For coverage of the event visit this Warren Wilson Blog, HERE.
Saturday, October 9th, 2010 -
For coverage of the event visit this Warren Wilson Blog, HERE.
Thursday, September 9th, 2010 -
If you’re curious about the community driven solar opportunity’s that exists for a renewable energy minded citizen or are wondering how different community developed solar models compare, have a look at the new report from the Institute for Local Self-Reliance (ILSR), Community Solar Power: Obstacles and Opportunities.
Here’s a brief summary of the report from ILSR’s website:
A new report by the Institute for Local Self-Reliance (ILSR), Community Solar Power: Obstacles and Opportunities, examines nine community solar projects, the policies that made them possible, and the (substantial) barriers that remain. Successful community solar power projects in Colorado, Maryland, and North Carolina are knocking down the price of residential-scale solar photovoltaics (PV) by 25% and giving opportunities to renters and people with shady roofs a chance to go solar. While ILSR’s report found some successful community solar business models, there are others that lead to little or no ownership and others that defy easy duplication.
John Farrell, ILSR senior researcher and the report author’s had this to say about the findings:
“Some community solar business models were nothing more than typical utility green pricing programs, where do-gooders pay more for green power without any return on their investment,” said ILSR senior researcher and report author John Farrell . “But we did find that some community solar projects can offer an affordable way to get your electricity from solar power while retaining a long-term ownership interest similar to having your own rooftop modules,” he added.
Tuesday, July 20th, 2010 -
…and they’ve detected a not-so-surprising but oh-so-disturbing counter current in these negotiations:
Electric Utilities, the largest polluters on the planet, want to remain exempt from the “fully accounted cost” of their externalities; i.e. we the rate payers continue to pay the electric utilities profitably for their power – and we pay additionally to clean up their mess.
Hmmm…I buy dinner at a restaurant and then have to wash my dishes, sweep and mop the floor, wipe the table, and take out the trash. I sure hope I left enough tip…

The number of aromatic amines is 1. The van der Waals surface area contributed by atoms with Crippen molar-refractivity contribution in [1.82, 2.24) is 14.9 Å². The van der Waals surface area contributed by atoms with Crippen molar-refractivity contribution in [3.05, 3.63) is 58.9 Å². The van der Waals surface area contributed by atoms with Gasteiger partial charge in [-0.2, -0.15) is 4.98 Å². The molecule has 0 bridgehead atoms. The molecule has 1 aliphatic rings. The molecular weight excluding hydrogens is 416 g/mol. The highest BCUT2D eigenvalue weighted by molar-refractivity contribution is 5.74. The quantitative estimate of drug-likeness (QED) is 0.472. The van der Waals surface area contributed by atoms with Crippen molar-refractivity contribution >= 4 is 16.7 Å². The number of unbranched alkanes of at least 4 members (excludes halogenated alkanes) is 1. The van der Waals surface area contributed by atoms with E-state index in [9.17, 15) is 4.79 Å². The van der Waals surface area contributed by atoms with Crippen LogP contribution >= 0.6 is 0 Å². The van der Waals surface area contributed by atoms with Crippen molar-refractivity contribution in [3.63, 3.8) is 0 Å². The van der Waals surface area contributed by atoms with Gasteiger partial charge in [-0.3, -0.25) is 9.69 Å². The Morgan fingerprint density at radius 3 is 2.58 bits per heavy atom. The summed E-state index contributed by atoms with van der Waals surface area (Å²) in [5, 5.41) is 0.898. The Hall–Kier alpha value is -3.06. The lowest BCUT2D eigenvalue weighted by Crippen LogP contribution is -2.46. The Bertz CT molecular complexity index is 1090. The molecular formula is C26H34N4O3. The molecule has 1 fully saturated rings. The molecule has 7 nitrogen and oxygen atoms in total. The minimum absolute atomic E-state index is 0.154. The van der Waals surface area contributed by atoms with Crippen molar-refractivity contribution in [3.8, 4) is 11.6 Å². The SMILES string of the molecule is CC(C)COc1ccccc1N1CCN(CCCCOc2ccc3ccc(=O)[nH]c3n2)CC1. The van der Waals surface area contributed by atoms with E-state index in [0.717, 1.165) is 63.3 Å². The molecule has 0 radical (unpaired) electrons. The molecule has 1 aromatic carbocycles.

Here’s a tantalizing excerpt to whet your appetite for the full blown post on Grist’s Blog:
The power sector is terrified. After putting off needed investments in new, cleaner generation for years and years — aided and abetted by simpatico regulators in D.C. — all the sudden they’re going to have to start making those investments. And quickly! They might have to scramble, and innovate, and maybe even change their business models! Some of them might even have to … gasp … raise rates (which have been artificially suppressed for years)!
Sunday, July 11th, 2010 -
Watch the Interviews with Lance where he discusses his passion for electric vehicles at the links below:
Thursday, July 8th, 2010 -
Mississippi Governor Haley Barbour (right)
“No one has more to loose on this well than BP.” That was Mississippi governor Haley Barbour’s parting comment on an NPR segment that I just happened to hear on June 29th. This was jaw dropping, but alas, disturbingly typical and uncritical. There couldn’t be a more perverse logic than portraying BP as the victim in the colossal disaster of its own making. Then to shift the blame to the Coast Guard because, according to Barbour, they were unprepared to clean up is just the zenith of arrogance.
Yes, lets ride the fossil fuel free blast to the bitter (and inevitable) end. Lets ignore the potential for disaster (precautionary principle man, this is not a “leak”…this thing is gushing! Count the months!). Lets pretend that “technology” can plug a gushing hole in the Gulf then defund agencies that we will later assail when the disaster happens (gonna need a scape goat!). Lets complete the delusion by pretending the actual guilty company is the victim. Of course this narrative is all too familiar in our national energy discourse. Unfettered so-called “market rule” trumps people and planet. Don’t believe for a minute that “cheap energy”
is actually cheap.
BP’s financial losses, however large, pale in comparison to the loss of (a) culture, (b) livelihoods, (c) a vast ecosystem, and (d) ultimately the biosphere. For fishermen, net makers, shrimpers and folks making their living from the land, the losses are real. For BP it’s only money and a corporate “person” doesn’t feel pain or sorrow. Unfortunately nor does BP feel a sense of responsibility and accountability. And for the corporate apologists who claim the oil jobs trump all else… killing things (like people, places, living creatures, and ecosystems) has no worth in a moral, sustainable economy.
Time to reorient our energy mind set now.
Wednesday, May 5th, 2010 -
For those interested in sustainability and Appalachia, have a look at Solutions special Appalachia issue. Here’s what the Folks at Solutions Journal have to say about the issue:
Together with a dynamic group of academics, business leaders, and activists—each living and working in Appalachia—Solutions will present a special issue dedicated to creating a brighter future for Appalachia. Appalachia is a special place—one of the most biologically diverse and culturally rich regions on the planet. But it is only one of several regions in the United States with an economy dependent on fossil energy production and where the people fear they will suffer when America makes its necessary transition to a low-carbon economy. The challenge in each of these regions will be to make the transition as deliberately and thoughtfully as possible. Central Appalachia has the potential to become a national model of the positive transition to America’s clean energy future. Our members will receive $5.00 off the low subscription rate that keeps Solutions going.